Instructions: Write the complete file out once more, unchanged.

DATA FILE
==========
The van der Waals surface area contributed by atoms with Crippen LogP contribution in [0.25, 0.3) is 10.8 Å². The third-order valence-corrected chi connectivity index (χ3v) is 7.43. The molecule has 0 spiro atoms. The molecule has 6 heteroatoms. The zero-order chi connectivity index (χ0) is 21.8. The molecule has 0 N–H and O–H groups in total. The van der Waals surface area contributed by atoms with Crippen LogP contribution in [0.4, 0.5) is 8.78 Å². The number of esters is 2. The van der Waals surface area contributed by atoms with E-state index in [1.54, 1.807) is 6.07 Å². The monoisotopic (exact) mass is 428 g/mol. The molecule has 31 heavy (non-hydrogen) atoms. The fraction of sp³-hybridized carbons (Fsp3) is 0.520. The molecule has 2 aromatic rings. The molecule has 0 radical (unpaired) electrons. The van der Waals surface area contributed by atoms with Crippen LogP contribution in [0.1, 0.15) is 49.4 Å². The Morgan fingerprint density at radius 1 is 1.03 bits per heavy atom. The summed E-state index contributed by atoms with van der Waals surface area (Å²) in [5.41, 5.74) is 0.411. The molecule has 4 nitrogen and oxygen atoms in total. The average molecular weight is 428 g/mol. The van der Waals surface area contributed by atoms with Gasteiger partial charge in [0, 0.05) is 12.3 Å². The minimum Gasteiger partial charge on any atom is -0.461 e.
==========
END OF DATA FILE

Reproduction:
The van der Waals surface area contributed by atoms with Crippen LogP contribution in [0.25, 0.3) is 10.8 Å². The third-order valence-corrected chi connectivity index (χ3v) is 7.43. The molecule has 0 spiro atoms. The molecule has 6 heteroatoms. The zero-order chi connectivity index (χ0) is 21.8. The molecule has 0 N–H and O–H groups in total. The van der Waals surface area contributed by atoms with Crippen LogP contribution in [0.4, 0.5) is 8.78 Å². The number of esters is 2. The van der Waals surface area contributed by atoms with E-state index in [1.54, 1.807) is 6.07 Å². The monoisotopic (exact) mass is 428 g/mol. The molecule has 31 heavy (non-hydrogen) atoms. The fraction of sp³-hybridized carbons (Fsp3) is 0.520. The molecule has 2 aromatic rings. The molecule has 0 radical (unpaired) electrons. The van der Waals surface area contributed by atoms with Crippen LogP contribution in [0.1, 0.15) is 49.4 Å². The Morgan fingerprint density at radius 1 is 1.03 bits per heavy atom. The summed E-state index contributed by atoms with van der Waals surface area (Å²) in [5.41, 5.74) is 0.411. The molecule has 4 nitrogen and oxygen atoms in total. The average molecular weight is 428 g/mol. The van der Waals surface area contributed by atoms with Gasteiger partial charge in [0, 0.05) is 12.3 Å². The minimum Gasteiger partial charge on any atom is -0.461 e.